Last year, more than 37,000 people travelled to Antarctica – up from approximately 8,000 just 20 years before. More and more adventurers are coming here to see this land’s ice, its nothingness, and its wildlife. And the animals everyone wants to see in Antarctica are emperor penguins, made especially famous by the Academy Award-winning 2005 documentary March of the Penguins. (I still can’t look at those little guys without hearing Morgan Freeman’s voice in my head, which I don’t mind, because it’s a great voice.)
Emperor penguins really are the stars of Antarctica. Photo courtesy Gary Arndt.
Emperor penguins are the largest of all penguins species, reaching upwards of four feet tall, which is bigger than most five-year-old children. Their funny-but-somewhat-distinguished flightless bodies have evolved over millions of years to be suited to the severe Antarctic climate. This is illustrated by their ability to dive and remain submerged for up to 18 minutes at a time in search of fish and crustaceans, and to a depth of up to 535m (1,755 ft)! How many five-year-old kids do you know that can do that?
Emperor penguins grow up to 4 ft tall.
Emperor penguins are serially monogamous, meaning they stay faithful to only one mate per year. After mating, the female gives birth to one hard-shelled egg, doing so in a colony of up to several thousand other expectant penguins. After laying her egg, the mother penguin’s nutritional reserves are so depleted that she must leave the egg with her mate and go to the seaside to feed for two whole months. While she is gone, the father incubates the egg either by balancing it on his feet – or tucking it into his body’s incubating pouch – for a period of up to 64 days without moving much at all. The egg cannot touch the snow beneath the father because the frigid temperature of the ice will kill the chick inside. Then within ten days after the chick has hatched, its mother will return to care for it, having circled the colony listening for the specific, unique call of her mate, which she’ll recognize among the thousands. Nature’s cool like that.\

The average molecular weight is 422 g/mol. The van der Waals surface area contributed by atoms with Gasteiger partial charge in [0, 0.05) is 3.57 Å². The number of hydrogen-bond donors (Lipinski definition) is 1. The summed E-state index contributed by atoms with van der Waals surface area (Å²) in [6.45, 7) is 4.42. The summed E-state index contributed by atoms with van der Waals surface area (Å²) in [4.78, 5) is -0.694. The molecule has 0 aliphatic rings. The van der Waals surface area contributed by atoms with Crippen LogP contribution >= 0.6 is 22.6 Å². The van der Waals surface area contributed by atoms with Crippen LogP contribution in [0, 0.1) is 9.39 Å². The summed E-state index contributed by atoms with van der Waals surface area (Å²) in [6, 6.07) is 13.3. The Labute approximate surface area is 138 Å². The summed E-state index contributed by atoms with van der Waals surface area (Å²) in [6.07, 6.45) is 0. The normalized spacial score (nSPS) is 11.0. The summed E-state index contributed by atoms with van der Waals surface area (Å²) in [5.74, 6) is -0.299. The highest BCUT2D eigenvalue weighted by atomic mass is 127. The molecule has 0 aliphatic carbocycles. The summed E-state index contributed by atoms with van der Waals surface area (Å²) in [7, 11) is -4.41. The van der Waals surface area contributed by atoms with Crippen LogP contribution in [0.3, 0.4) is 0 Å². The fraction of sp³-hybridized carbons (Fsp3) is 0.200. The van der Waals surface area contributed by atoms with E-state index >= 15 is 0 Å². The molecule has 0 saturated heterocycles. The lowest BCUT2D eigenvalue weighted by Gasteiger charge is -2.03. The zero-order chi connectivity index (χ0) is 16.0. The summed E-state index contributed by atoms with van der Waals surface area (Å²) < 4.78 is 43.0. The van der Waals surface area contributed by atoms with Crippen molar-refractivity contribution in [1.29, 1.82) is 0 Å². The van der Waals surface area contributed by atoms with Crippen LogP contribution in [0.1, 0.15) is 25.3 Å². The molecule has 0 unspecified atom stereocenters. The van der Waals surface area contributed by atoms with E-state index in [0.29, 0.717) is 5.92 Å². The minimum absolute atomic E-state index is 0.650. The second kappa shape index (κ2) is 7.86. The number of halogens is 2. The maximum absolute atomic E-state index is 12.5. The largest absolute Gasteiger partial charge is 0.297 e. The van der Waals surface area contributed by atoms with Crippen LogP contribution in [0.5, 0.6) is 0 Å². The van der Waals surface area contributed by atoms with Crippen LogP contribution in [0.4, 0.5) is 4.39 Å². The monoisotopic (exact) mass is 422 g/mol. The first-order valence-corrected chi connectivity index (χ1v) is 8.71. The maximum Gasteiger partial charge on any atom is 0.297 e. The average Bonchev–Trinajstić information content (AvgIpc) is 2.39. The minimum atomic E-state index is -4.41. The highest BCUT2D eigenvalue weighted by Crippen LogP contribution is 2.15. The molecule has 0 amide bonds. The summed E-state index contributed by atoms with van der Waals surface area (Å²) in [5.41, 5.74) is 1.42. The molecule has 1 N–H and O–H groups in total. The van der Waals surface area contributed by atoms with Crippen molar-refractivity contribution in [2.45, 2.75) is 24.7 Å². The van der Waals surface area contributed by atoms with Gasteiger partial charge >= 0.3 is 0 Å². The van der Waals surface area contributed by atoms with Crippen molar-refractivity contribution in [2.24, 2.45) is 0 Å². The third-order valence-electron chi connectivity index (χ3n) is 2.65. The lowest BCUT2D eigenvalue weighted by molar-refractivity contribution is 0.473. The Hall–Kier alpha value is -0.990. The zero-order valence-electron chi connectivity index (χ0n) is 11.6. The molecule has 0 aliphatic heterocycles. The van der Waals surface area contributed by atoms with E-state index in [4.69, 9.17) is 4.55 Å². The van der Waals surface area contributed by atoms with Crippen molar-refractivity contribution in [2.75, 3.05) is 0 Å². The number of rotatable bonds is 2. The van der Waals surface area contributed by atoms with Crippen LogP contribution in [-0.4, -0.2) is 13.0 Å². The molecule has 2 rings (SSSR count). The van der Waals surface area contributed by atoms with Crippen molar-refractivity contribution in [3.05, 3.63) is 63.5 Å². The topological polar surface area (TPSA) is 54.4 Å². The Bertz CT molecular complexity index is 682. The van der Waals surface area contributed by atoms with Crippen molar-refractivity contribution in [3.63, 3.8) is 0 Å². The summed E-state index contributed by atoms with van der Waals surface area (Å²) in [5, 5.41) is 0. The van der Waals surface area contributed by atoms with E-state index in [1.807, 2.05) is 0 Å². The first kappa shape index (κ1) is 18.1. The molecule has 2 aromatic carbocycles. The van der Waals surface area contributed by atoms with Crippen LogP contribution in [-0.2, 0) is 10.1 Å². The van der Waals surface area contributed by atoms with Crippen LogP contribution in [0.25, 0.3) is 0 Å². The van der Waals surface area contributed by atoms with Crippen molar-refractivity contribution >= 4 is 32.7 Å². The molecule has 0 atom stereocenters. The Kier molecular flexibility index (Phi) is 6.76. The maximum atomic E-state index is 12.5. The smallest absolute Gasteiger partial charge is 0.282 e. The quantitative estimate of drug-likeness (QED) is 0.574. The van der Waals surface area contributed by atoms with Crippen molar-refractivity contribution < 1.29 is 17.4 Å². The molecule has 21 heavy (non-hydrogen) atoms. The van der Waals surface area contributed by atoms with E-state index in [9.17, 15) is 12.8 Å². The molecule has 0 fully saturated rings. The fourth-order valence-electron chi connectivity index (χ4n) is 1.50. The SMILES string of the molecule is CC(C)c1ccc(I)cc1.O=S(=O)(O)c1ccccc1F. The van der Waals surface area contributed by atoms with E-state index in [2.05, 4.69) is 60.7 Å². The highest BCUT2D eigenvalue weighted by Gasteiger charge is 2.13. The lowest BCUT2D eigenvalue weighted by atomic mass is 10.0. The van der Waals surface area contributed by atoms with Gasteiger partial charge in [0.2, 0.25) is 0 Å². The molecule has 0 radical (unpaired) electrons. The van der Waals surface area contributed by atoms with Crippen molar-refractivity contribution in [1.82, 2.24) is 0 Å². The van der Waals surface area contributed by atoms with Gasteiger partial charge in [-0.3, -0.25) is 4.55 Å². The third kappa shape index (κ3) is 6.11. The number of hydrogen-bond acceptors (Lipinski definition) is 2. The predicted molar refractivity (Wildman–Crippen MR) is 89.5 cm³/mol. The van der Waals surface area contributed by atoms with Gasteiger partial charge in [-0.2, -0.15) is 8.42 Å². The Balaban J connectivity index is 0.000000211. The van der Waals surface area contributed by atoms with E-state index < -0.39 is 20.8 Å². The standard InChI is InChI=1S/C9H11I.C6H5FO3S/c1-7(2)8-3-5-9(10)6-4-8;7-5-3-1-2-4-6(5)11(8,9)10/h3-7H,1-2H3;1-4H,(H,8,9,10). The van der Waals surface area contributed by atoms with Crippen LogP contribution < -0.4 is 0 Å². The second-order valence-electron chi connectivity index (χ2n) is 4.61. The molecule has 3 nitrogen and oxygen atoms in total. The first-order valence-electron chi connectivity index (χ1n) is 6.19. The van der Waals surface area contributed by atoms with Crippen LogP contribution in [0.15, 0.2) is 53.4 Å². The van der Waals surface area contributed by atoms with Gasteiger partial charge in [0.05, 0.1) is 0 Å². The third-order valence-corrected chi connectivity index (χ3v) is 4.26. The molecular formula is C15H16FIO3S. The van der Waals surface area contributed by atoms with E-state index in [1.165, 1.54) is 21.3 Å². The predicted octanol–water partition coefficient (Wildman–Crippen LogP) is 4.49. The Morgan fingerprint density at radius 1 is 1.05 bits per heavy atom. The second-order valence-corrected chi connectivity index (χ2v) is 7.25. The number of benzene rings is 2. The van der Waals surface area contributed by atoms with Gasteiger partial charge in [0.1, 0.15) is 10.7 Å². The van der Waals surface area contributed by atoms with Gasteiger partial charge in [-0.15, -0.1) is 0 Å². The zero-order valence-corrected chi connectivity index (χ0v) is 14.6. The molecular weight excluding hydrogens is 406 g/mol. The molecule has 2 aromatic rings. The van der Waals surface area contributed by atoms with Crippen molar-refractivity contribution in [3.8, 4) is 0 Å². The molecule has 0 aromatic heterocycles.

Emperor penguins are monogamous. Just look at this little family. Photo courtesy Martha J.
Recent estimates list the global emperor penguin population at around 595,000 birds, double previous estimates taken before scientists were able to count them in satellite images from space. They’re conservation status is still considered “near-threatened,” however, so as Antarctic tourism continues to grow, regulations for travellers become tighter. Because Antarctica is a continent of species that evolved entirely outside the presence of humans, the animals that live there are particularly susceptible to the micro-organisms travellers can bring with them on their clothing. The Antarctic tourism industry, on its own initiative, recognized these concerns nearly a decade ago and began implementing procedures to address the possible introduction of alien organisms into Antarctica. After all, a singular infection of one animal has the potential to do damage to an entire colony.
Power in numbers. Emperor penguins exist in colonies.
If you are so fortunate someday visit Antarctica, I hope the emperor penguin population is bustling and healthy during your visit. Being in their world is a special experience and, with some collective care, we can ensure they’ll be around to welcome adventurers for generations to come.
Curious penguins playing with the camera lens.
Follow in the footsteps of Shackleton right to the emperor penguin colonies with G Adventures. The Spirit of Shackleton departs each January and we are simply thrilled by the prospect of showing you this big blue planet of ours. Check out our roster of expedition cruises here.